Our annual Auckland based Geography quiz has had a makeover this year. Instead, we would love your Geography students to participate in our online revision challenge using GooseChase!
This is free of charge and open to all Geography students (Years 11-13), who have a device.
What do your ākonga need to do? Complete FIVE different revision ‘missions’ by uploading a mixture or photos, diagrams, or revision tasks to the GooseChase app.
The GooseChase will go live on Friday 5th November @ 9am and close on Friday 19th November @ 3pm. Students can complete the missions from home or in school. What do you need to do? Encourage your Geography students to participate in this fun revision activity! Prize packs will be sent out to students via post/online. To join the online adventure, please register your students’ names here and share the ‘player instruction sheet’ with your Geography classes today (below).
The vocabulary we use to describe landforms and landscapes comes from languages around the world. It’s a prevalent example of how we rely upon the traditional ecological knowledge of peoples who know their lands best.
Here are some of the etymologies:
Alpine: From Latin Alpes “The Alps” Archipelago: From Greek Arkhi Pélagos “chief sea” referring to the Aegean Sea Atoll: From Dhivehi atholhu “palm of the hand” Bayou: From Choctaw bayuk “small stream” Billabong: From Wiradjuri bilabaŋ “watercourse that runs only after rain” caldera: From Spanish caldera “cooking pot” referring to Las Cañadas caldera in the Canary Islands. Cay: From Taíno cairi “island” Cenote: From Yucatec Maya tsʼonot “accessible groundwater” Drumlin: From Irish droimnín “littlest ridge” Fjord: From Norwegian fjord “lake-like” Geyser: From Icelandic Geysir “one who gushes” Isthmus: From Greek isthmos “neck” referring to the Isthmus of Corinth Jungle: From Sanskrit jaṅgala “arid” Lagoon: From Venetian Laguna “lake” referring to the Venetian Lagoon Mangrove: From Guaraní mangle “twisted tree” Monadnock: From Abenaki Menonadenak “smooth mountain” referring to Mount Monadnock Oasis: From Egyptian ouahe “dwelling place” Savannah: From Taíno sabana “treeless plain” Steppe: From Russian stepʹ “flat grassy plain” Taiga: From Yakut tayga “untraversable forest” Tundra: From Kildin Sami tūndâr “treeless plain” Volcano: From Sicilian Vulcano, one of the Aeolian Islands
Around the world, activists are pushing to protect their rivers by giving them legal personhood. Is this just symbolism, or can it drive lasting environmental change? Read this article in the Guardian – it is an excellent resource and offers lots of discussion for your classroom.
The revised learning matrix, course outlines and achievement standards has been published here today.
Check out the information and join us at St. Cuthbert’s College (Clouston Hall) on Wednesday 18 August at 4.30pm for a korero about the ideas and discussion about the proposals put forward by the Subject Expert Group.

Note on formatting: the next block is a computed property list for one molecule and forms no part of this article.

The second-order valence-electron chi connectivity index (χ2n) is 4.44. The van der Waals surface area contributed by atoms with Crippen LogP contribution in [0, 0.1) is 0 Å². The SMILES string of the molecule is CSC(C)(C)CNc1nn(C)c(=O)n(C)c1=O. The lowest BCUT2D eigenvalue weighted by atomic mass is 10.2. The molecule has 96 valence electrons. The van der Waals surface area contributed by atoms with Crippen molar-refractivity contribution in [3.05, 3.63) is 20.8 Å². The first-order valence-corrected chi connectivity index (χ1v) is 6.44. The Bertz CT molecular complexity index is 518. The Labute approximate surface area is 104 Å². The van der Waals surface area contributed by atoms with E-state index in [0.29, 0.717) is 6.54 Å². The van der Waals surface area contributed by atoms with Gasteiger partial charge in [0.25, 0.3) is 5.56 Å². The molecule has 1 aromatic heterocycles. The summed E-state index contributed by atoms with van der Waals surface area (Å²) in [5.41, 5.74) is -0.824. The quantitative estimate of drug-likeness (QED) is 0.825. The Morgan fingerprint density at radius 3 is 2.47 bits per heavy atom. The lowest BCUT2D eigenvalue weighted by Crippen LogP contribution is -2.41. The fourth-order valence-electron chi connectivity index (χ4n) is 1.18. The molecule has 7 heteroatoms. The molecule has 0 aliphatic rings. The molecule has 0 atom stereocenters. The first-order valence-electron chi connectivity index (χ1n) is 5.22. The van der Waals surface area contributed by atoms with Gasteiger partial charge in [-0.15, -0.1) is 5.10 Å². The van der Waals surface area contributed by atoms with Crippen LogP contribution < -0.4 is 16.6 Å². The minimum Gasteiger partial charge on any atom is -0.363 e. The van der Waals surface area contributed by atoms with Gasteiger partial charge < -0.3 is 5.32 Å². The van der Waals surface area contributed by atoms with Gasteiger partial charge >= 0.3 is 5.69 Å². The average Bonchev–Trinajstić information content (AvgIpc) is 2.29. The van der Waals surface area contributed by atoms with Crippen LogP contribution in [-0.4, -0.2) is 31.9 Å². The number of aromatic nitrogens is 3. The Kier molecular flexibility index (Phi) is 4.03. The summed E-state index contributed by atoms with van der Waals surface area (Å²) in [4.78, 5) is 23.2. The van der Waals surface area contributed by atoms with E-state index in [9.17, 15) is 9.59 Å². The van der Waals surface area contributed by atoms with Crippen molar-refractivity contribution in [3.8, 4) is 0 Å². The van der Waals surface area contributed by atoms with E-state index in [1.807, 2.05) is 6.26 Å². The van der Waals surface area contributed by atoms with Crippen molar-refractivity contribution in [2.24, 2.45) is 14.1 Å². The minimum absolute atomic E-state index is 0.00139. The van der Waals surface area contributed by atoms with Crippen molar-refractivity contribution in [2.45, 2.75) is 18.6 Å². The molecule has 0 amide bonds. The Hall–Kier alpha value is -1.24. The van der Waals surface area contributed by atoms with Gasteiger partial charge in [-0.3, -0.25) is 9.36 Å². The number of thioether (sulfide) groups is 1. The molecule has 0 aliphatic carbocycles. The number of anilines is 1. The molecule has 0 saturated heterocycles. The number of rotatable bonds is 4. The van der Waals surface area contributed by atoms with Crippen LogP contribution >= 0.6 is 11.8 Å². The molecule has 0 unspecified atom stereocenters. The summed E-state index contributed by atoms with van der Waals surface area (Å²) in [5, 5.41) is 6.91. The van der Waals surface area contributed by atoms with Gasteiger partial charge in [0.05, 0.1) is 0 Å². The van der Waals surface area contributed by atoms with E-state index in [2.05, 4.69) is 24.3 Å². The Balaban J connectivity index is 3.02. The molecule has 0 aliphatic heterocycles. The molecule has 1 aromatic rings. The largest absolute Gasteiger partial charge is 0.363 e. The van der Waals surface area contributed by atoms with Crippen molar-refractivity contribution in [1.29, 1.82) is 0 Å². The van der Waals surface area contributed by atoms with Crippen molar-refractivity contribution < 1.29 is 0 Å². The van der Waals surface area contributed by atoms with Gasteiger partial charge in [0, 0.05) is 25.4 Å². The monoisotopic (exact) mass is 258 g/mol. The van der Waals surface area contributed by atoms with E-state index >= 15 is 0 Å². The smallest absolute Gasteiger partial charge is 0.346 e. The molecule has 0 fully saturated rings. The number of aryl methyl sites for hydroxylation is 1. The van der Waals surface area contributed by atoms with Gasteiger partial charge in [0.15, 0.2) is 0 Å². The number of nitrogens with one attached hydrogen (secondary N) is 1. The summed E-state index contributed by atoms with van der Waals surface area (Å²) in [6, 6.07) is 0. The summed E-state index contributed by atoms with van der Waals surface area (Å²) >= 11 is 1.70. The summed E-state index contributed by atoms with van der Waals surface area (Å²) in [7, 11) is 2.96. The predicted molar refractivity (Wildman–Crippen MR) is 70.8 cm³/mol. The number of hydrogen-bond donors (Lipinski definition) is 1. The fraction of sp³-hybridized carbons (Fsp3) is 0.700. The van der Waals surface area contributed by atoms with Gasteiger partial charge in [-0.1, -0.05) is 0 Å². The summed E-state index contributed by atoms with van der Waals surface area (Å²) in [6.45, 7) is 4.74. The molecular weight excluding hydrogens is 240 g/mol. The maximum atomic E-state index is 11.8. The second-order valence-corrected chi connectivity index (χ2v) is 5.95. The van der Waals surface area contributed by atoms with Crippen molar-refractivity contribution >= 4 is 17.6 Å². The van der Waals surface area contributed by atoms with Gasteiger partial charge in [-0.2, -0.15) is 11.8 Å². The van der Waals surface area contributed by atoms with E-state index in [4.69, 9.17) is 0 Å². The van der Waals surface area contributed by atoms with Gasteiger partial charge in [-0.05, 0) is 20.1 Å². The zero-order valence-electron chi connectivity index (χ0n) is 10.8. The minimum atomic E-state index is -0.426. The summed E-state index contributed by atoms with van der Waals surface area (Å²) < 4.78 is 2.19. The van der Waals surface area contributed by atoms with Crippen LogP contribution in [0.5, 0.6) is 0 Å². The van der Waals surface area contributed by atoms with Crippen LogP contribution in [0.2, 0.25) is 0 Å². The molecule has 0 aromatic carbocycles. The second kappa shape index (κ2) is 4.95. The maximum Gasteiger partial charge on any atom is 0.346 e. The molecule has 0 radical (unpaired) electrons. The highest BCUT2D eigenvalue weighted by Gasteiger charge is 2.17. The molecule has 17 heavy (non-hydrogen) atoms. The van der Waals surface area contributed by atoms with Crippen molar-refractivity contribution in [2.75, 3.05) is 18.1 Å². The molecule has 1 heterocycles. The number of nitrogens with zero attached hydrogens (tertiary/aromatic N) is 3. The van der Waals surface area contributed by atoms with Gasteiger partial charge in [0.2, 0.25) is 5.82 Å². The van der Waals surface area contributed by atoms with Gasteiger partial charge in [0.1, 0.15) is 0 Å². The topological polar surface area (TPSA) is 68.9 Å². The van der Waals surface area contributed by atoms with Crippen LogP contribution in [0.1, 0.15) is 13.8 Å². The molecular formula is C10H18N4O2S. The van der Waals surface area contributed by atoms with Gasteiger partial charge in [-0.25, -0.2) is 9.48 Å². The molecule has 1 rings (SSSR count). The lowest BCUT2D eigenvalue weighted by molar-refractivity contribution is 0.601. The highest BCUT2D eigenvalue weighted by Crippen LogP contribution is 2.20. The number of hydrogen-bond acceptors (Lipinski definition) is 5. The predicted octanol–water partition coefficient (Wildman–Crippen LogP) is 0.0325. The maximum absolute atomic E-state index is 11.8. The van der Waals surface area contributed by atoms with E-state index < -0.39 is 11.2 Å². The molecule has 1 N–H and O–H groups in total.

Practice exams are now available for schools to use. They are all uploaded at various links. Makes it all so easy!
Remember these exams were written by busy Geography teachers so it is critical that you check through each of the exams your end before giving to students – maybe even try the exam yourself to make sure that they make sense.
The AGTA exams are written and will be uploaded here in week 10 of this term! Exciting!
We will have the following assessments available for download:
• 1.1, 1.2, 1.4
• 2.1, 2.3, 2.4
• 3.1, 3.2, 3.4
Remember to subscribe/become a member to get access to these examinations and many other handy resources! If you are having issues accessing the website please contact us by using the email address below:
This is from the introduction to the book The Power of Geography by Tim Marshall (page viii). Might be useful to use some of this to help with your promotion of Geography – the most relevant and useful subject!
Read the book – it’s super interesting.
The other book by Tim Marshall – Prisoners of Geography is great reading too!
The feedback for Phase One of the Review of the Achievement Standards can be found here. [All subject feedback can be found here]
For each subject, the phase 1 materials included:
Assessment Matrix – indicative standard titles, credit weighting and mode of assessment – ie internal or external
Web text under the Teaching Learning and Assessment tabs
Course Outlines – between 1 and 3
The feedback identifies areas that need clarification and refinement before the SEG moves into developing the phase 2 materials, which include the Achievement Standards, the internal Assessment Activities, and further detail in the web text under the Teaching Learning and Assessment sections of the website.
Political landscapes are being redefined by barriers, erected for thousands of miles. This book helps readers understand the reasons for such divides, past and present, in order to understand our world today.
Have you read this book? It could be great for your Geography scholarship students.
Pouroto Ngaropo shares with us the creation story as is relates to the forces of nature. He also speaks of the merging of Mātauranga Māori with modern science as a way to safeguard the future of our communities and help us prepare for natural hazard emergencies.
Teaching ideas and resources for the Geography teachers of New Zealand